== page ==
CAIRO (AP) — Egypt‘s military rulers sternly warned protesters on Tuesday against “harming public interests” as demonstrators continued to lay laid siege to Cairo’s largest government building and threatened to expand their sit-in to other sites in the capital.
The military also rejected criticism of its handling of Egypt‘s transition to democratic rule, vowing not to give up its interim role in managing the country’s affairs until an elected government takes over.
It also pledged to produce binding regulations for the selection of a constituent assembly that will draft a new constitution, allaying fears by many Egyptians that Islamists — likely to dominate parliamentary elections due in September — would elect an assembly that would give the document an Islamic slant.
The military’s warning to protesters came in a statement issued ahead of a planned rally by protesters demanding a wider purge of members of former President Hosni Mubarak’s regime and bringing to justice police officers accused of killing protesters during Egypt‘s uprising.
Protesters have been camping out since Friday at Cairo's Tahrir Square, epicenter of the Jan. 25-Feb. 11 uprising. They vowed not to leave until their demands are met.
Earlier Tuesday, 30 men armed with knives and sticks stormed the protesters’ tent camp at the square, wounding six, before they were forced out of the square by the protesters.
The military statement, read on state television by Maj. Gen. Mohsen el-Fangari, was the strongest public warning to protesters by the ruling generals since they took over from Mr. Mubarak when he stepped down on Feb. 11.
It was delivered in a threatening tone that suggested the generals may be close to running out of patience with the flurry of protests, sit-ins and strikes engulfing the nation since the uprising.
A growing number of protesters, meanwhile, see the ruling generals as an extension of the Mubarak regime and accuse them of showing too much respect for the ousted leader, who is formally under arrest but remains in a hospital at a Red Sea resort.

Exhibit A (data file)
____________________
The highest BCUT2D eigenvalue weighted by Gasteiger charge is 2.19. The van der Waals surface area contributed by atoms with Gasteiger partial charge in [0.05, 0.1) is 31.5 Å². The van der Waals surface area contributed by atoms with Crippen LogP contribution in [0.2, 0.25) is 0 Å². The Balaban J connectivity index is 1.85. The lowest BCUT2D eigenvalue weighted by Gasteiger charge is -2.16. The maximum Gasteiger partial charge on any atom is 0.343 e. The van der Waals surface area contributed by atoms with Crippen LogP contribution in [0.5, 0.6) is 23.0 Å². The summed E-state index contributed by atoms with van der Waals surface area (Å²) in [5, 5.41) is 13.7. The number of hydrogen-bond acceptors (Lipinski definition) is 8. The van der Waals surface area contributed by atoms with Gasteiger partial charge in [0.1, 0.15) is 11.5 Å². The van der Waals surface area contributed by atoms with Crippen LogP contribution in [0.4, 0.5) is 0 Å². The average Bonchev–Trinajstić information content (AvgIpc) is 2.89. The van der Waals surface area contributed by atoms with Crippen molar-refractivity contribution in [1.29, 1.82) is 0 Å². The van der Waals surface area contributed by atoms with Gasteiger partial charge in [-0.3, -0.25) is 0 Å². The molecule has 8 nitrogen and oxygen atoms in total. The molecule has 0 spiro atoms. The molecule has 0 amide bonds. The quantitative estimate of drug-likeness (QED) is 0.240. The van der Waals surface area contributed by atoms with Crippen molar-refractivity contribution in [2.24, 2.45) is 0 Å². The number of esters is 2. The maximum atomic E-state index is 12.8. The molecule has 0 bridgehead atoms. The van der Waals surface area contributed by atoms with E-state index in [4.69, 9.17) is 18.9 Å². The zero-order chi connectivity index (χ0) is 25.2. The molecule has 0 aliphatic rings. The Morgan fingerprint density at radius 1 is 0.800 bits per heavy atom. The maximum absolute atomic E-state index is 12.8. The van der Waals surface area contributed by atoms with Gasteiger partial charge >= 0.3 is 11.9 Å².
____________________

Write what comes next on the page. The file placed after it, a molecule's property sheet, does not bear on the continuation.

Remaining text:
Ominously, the military statement called on Egyptians to “confront” any actions that prevent the return to normalcy. That was a thinly veiled warning to the protesters whose sit-in at Tahrir Square blocked traffic from the key plaza at the heart of Cairo. The protesters have laid siege to a major government building on the square and have threatened to expand their sit-in to the nearby Interior Ministry and the state TV building.
The military’s statement warned against any “deviation” from peaceful protests and demonstrations in a way that could “harm public interests” and against spreading rumors leading to discord.
However, it said the military’s response to offenders would be within the boundaries of “legitimacy.” The statement did not elaborate, but rights activists at home and abroad say at least 10,000 people have been tried by military tribunals for alleged security offenses since the army took over the streets from the police on Jan. 28.
The military also expressed its support for embattled Prime Minister Essam Sharaf.
The prime minister recently has come under growing pressure from protesters to do more to purge the police, civil service and judiciary of remnants of Mr. Mubarak’s regime and to speed up trials of those accused of corruption or the use of deadly force against protesters. Nearly 900 people were killed in the 18-day uprising.
In a nod to the demands of some of the protesters, the military said it would draft a set of regulations for selecting the 100-member assembly that will draft a constitution. Up to now, the military’s roadmap to democracy only entailed a September parliament vote, the selection of the constituent assembly by the new legislature and presidential elections to be held late this year or early in 2012.View Entire Story
By Douglas Holtz-Eakin
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